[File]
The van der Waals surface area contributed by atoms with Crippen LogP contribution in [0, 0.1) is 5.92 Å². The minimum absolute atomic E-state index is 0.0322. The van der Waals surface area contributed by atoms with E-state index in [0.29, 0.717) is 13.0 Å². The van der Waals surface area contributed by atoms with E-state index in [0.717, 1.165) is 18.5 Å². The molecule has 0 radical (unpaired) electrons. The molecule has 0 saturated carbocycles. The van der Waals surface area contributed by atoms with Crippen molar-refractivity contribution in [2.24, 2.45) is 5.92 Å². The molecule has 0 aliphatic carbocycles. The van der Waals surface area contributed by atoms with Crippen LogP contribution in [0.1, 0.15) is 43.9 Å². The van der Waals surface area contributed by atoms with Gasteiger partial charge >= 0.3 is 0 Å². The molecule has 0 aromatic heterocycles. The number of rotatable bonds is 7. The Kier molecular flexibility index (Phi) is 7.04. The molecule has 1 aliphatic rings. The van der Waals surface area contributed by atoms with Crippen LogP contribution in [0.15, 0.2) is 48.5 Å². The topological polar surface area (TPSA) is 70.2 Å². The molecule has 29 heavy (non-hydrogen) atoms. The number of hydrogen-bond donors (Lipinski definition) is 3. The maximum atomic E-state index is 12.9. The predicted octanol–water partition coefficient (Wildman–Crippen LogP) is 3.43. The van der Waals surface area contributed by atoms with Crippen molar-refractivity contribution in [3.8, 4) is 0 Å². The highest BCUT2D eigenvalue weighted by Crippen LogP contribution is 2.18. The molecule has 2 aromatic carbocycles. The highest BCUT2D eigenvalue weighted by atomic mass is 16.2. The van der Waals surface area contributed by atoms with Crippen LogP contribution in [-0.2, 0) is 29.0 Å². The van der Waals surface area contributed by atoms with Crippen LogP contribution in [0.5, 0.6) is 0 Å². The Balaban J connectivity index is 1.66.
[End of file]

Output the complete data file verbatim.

The van der Waals surface area contributed by atoms with Crippen LogP contribution in [0, 0.1) is 5.92 Å². The minimum absolute atomic E-state index is 0.0322. The van der Waals surface area contributed by atoms with E-state index in [0.29, 0.717) is 13.0 Å². The van der Waals surface area contributed by atoms with E-state index in [0.717, 1.165) is 18.5 Å². The molecule has 0 radical (unpaired) electrons. The molecule has 0 saturated carbocycles. The van der Waals surface area contributed by atoms with Crippen molar-refractivity contribution in [2.24, 2.45) is 5.92 Å². The molecule has 0 aliphatic carbocycles. The van der Waals surface area contributed by atoms with Crippen LogP contribution in [0.1, 0.15) is 43.9 Å². The van der Waals surface area contributed by atoms with Gasteiger partial charge >= 0.3 is 0 Å². The molecule has 0 aromatic heterocycles. The number of rotatable bonds is 7. The Kier molecular flexibility index (Phi) is 7.04. The molecule has 1 aliphatic rings. The van der Waals surface area contributed by atoms with Crippen LogP contribution in [0.15, 0.2) is 48.5 Å². The topological polar surface area (TPSA) is 70.2 Å². The molecule has 29 heavy (non-hydrogen) atoms. The number of hydrogen-bond donors (Lipinski definition) is 3. The maximum atomic E-state index is 12.9. The predicted octanol–water partition coefficient (Wildman–Crippen LogP) is 3.43. The van der Waals surface area contributed by atoms with Crippen molar-refractivity contribution in [3.8, 4) is 0 Å². The highest BCUT2D eigenvalue weighted by Crippen LogP contribution is 2.18. The molecule has 2 aromatic carbocycles. The highest BCUT2D eigenvalue weighted by atomic mass is 16.2. The van der Waals surface area contributed by atoms with Crippen LogP contribution in [-0.2, 0) is 29.0 Å². The van der Waals surface area contributed by atoms with Crippen LogP contribution in [0.5, 0.6) is 0 Å². The Balaban J connectivity index is 1.66.